Even in the same back yard, being close to a wall, especially a south-facing one, can create a micro-climate that has a noticible effect on the plant.

msdixi, the general rule of thumb is that a plant in a pot loses 2 zones of hardiness because of soil freezing, limited root space etc, but that also depends on the size of the container, the position, etc., etc. -- I'd be prepared to bring it into the garage on cold nights.


Has your Madison started sprouting back from the roots?

    Bookmark   May 2, 2005 at 9:36AM
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Joeray(Z9 LA)

I'm in south Louisiana (Baton Rouge) and I am growing regular Confederate Jasmine. Mine is thriving and growing like a weed and blooming right now. I can't believe the other Louisiana person is having trouble growing it. It grows all around the neighborhood here and is deliciously scenting up the neighborhood. Of course, strange things sometimes happen. My fig tree died this winter and it was not even that cold. The parish (county) ag agent said it was freeze damage.

    Bookmark   May 3, 2005 at 10:59PM
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Hi A little over 3 weeks ago I purchased a confederate jasmite plant and planted it in a flower bed next to the house in full sun. My soil was a little sandy so I put cow manure in the hole and mixed it with topsoil. I used the Miracle Gro starter mix and watered every day. Now it seems the leaves are drooping and some of them are turning brown. Could anyone tell me if I'm doing something wrong? Should I stop watering it? Sould I fertilize it? I'm just trying to get it to grow because I really like the fragrance any advice would be incredibly appreciated. Thank you.

    Bookmark   April 15, 2007 at 10:45PM
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railroadrabbit(7b - Atlanta)

Jasmine requires moderate water and moderate fertilizer. So don't overdo it. That may be your problem.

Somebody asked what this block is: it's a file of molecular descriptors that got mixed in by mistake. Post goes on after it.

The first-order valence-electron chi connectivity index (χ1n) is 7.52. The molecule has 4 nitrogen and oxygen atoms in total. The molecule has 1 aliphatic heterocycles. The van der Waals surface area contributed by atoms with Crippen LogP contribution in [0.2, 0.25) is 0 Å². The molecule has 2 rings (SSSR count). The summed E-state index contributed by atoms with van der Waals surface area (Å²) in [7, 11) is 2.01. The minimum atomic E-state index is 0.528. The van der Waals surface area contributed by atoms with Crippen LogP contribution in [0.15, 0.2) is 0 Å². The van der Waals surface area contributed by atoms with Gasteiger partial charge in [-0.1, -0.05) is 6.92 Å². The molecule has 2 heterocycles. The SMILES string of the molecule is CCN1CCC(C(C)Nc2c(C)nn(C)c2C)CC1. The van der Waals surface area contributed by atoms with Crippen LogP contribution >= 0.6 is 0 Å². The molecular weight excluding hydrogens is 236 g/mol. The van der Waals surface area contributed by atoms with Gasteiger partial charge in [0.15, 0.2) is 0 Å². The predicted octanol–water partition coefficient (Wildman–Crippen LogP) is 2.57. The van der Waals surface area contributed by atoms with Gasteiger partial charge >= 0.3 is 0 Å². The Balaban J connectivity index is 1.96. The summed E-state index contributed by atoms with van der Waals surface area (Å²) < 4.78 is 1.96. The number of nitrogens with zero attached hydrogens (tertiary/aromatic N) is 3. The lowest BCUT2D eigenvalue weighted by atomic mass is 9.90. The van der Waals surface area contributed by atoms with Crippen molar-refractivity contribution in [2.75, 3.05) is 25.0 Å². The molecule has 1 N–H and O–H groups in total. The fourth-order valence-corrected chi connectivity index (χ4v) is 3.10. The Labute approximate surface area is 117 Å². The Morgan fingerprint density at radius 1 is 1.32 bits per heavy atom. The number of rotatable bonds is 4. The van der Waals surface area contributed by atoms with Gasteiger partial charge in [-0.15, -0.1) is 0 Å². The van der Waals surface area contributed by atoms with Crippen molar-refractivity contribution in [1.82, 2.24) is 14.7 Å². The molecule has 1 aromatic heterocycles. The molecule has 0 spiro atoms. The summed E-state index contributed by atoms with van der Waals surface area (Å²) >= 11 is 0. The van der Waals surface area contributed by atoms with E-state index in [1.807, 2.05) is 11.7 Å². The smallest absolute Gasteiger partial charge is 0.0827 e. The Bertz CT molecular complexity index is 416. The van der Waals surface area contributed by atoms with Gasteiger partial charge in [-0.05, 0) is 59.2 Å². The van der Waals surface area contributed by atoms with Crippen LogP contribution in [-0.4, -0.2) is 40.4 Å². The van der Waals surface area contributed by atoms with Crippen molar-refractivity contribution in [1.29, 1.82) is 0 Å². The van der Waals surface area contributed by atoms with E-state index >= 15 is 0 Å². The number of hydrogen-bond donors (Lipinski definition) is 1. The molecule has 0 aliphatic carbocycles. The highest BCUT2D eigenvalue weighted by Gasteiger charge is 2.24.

Stick your finger into the dirt about an inch. If the soil is still damp, don't water it. They like moist soil, but not soggy. Watering every day is too much. A good soaking once a week is enough.

If it was greenhouse grown and you just bought it, the freezing weather last week may have damaged the leaves, too. It should not be planted in Spring until danger of frost is past.

The cow manure should be well composted (no odor). If you bought it in a bag, it probably is.

It will grow 20 feet or more as a vine, but if you keep pinching it back it can be trained to branch out more into a shrub appearance. This should be done on a regular basis so you don't remove more than one-third of the plant during a short period of time.

    Bookmark   April 16, 2007 at 2:29AM
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brandyray(Coastal NC/8a)

I have 2 confederate jasmines here in Zone 7b. I used to have 3, however, there is less wind protection in my backyard than in my front. After, the 2 in back died down to the ground 2 winters in a row, I moved the surviving one in front. Those two survived this winter but died down to the ground- well, this winter had a really cold spell late. They are both fine now but not blooming yet. I do not know what cultivar they are. I love their sprawling appearance and wonderful scent.
It is all sand here but I have never fertilized them and I water infrequently, so far they have done fine in the summer. Brandy

    Bookmark   May 6, 2007 at 9:24PM
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    Bookmark   April 11, 2011 at 1:19PM